We live in a world of feedback.Our stereo speakers give us feedback if we point the mike in the wrong direction. When we eat something we don’t like, we burp. Our computers give feedback when we boot up. But, a lot of us have trouble giving feedback to one another. Especially really good, genuine feedback in romantic relationships. Sometimes it comes in the form of critical, snarky remarks that attack character.You can use the following strategies to help each other instead of hurting.When Giving Feedback…Know the Four Qualities of Good Feedback
- Specific: Feedback should be based on observable behavior (rather than feelings/conclusions drawn). Like, “Thanks for helping the kids build their Lego tower.
- Timely: Don’t let criticism or resentment fester—talk about it now.
- Actionable: Make sure the person can control the aspect you’re drawing attention to. “The color of your eyes scares me!”—not helpful.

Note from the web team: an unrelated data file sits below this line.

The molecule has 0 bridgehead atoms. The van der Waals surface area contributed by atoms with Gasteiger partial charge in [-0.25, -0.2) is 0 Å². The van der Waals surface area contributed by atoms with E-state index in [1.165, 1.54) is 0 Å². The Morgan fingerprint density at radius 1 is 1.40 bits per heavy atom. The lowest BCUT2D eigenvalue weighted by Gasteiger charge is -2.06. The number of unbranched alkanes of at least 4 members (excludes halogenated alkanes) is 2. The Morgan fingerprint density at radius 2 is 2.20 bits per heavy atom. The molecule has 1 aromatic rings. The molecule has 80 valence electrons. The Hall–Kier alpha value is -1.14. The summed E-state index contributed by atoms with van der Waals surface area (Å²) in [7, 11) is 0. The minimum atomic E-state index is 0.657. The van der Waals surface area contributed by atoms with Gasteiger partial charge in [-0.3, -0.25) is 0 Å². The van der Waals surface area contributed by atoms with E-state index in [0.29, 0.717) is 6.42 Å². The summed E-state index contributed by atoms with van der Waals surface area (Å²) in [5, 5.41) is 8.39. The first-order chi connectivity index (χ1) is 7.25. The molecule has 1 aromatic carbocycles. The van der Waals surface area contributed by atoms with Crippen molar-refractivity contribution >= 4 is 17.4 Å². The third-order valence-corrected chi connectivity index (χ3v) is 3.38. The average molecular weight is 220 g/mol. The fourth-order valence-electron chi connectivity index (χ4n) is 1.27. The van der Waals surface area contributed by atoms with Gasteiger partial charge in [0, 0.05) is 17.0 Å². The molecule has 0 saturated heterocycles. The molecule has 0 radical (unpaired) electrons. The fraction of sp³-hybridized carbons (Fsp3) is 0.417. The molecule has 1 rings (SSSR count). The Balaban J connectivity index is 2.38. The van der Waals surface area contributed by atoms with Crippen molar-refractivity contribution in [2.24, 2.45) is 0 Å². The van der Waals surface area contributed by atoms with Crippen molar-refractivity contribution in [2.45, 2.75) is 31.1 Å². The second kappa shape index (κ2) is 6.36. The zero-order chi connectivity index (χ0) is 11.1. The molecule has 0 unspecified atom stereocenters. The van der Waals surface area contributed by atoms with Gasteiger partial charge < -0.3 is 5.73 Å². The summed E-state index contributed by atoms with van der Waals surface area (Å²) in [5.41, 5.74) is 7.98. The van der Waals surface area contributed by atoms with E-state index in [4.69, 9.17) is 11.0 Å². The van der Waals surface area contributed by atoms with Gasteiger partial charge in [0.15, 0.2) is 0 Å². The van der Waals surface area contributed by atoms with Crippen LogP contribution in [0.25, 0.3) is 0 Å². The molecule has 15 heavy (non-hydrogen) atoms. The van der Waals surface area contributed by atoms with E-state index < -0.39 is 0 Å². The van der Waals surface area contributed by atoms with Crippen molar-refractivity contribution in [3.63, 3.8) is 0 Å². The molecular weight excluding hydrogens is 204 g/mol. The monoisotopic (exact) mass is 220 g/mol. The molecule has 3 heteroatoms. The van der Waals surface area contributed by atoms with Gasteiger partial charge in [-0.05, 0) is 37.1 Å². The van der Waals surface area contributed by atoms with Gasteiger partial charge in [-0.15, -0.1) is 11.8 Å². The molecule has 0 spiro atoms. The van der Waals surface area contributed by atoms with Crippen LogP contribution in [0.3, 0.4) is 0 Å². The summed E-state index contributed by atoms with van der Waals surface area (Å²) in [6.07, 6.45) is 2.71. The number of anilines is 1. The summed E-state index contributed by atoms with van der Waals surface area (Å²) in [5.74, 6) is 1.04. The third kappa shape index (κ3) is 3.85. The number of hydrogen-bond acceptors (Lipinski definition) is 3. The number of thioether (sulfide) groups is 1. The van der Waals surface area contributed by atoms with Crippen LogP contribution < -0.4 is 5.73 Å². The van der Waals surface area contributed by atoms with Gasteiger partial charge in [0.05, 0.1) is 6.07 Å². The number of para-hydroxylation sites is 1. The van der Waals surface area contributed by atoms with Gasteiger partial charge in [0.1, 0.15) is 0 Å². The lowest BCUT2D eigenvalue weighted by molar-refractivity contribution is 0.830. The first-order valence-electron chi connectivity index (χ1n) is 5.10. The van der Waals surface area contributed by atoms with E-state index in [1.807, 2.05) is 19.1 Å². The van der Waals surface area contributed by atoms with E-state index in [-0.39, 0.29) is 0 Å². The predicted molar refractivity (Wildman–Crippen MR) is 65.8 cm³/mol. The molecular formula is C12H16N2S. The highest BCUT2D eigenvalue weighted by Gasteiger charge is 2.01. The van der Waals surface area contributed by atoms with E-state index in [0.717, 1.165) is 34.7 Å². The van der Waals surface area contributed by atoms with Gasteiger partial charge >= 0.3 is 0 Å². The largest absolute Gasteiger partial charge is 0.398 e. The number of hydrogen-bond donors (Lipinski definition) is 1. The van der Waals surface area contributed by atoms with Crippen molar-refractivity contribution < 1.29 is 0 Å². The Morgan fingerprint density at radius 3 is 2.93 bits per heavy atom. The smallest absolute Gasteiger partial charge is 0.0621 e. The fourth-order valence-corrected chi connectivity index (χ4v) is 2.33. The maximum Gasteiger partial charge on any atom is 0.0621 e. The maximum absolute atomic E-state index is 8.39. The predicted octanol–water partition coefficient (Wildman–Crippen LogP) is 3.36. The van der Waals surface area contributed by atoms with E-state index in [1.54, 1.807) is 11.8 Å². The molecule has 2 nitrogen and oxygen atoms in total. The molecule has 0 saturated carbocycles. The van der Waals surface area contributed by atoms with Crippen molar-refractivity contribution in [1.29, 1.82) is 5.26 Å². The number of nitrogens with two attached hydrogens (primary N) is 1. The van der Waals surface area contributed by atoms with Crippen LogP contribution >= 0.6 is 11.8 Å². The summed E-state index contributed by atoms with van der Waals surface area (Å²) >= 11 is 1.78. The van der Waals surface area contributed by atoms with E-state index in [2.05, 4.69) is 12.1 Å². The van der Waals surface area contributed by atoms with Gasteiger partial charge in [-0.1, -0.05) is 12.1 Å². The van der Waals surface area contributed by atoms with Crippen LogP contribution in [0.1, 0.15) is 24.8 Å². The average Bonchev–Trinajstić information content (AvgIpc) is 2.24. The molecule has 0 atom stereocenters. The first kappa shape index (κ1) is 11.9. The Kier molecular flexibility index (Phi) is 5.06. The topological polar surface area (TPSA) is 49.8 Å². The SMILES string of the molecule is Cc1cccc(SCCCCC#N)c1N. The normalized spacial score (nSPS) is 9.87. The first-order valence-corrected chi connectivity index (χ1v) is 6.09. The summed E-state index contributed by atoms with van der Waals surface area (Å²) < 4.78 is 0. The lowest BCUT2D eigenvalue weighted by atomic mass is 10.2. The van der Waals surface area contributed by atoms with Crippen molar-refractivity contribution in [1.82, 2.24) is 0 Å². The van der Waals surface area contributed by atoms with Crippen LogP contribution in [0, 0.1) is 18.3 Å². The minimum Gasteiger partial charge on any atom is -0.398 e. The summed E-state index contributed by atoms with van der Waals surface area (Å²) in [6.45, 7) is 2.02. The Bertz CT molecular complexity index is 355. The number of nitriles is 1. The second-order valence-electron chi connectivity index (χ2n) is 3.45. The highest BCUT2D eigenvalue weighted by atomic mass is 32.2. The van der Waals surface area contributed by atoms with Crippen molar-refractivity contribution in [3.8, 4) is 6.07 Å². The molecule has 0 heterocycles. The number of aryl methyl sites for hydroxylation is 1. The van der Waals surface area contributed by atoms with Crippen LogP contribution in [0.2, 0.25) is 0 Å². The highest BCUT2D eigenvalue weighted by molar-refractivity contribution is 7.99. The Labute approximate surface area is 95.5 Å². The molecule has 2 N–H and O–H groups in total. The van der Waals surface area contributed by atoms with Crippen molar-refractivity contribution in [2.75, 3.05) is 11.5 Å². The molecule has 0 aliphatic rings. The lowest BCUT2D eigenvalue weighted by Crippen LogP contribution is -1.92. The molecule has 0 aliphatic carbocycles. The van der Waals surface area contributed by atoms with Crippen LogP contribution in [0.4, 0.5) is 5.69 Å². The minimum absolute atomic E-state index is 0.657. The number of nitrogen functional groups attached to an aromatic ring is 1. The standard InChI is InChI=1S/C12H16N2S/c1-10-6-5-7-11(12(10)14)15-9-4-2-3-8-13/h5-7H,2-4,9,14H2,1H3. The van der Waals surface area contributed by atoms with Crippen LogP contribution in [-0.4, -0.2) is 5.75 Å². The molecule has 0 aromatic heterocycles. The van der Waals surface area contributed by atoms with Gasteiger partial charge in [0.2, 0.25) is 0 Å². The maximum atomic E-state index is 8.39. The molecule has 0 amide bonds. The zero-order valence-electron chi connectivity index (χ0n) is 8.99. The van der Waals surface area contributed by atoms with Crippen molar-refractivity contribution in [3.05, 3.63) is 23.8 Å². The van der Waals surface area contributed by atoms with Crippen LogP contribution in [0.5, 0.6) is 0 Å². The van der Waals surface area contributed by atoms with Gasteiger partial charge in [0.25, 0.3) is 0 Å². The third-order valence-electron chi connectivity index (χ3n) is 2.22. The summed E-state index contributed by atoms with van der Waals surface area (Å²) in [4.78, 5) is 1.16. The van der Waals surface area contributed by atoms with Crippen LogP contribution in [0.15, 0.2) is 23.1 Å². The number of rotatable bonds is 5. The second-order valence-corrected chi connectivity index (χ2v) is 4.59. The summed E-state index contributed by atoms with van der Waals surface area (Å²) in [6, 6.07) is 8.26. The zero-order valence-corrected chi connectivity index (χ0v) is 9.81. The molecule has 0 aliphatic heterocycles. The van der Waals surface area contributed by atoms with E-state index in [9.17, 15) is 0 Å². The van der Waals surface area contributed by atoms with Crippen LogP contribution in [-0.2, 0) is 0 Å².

- Positive: You can give critical feedback, but try tipping the balance in a positive direction!
QUIZ: How Do You Act in Relationships?When Receiving Feedback
- Listen without comment, looking directly at your partner. When he or she has finished, don’t start with your statements. Ask questions if you want clarification. Don’t accept, deny or rationalize. We’re rarely taught to give feedback well. We’re more likely to receive feedback when the giver is angry, in the heat of the moment.
- Recognize the courage it took to give you feedback, and consider it as a genuine gift that will help you grow. Thank the giver. Make it short, but sincere. Something like, “You’ve really given me something to think about, thanks.” It’s hard to feel appreciation when you hear negative messages about your appearance or behavior. So think of simple words of gratitude ahead of time.
- Know that feedback can be tough to receive, even if we solicit it and are grateful for it. Feedback can seriously shake up your feelings about yourself, even if it’s simply another’s perceptions. Plan to do something nice for yourself when you’ll be facing tough feedback. Try self-esteem boosters like having dinner with friends or engaging in something you’re good at.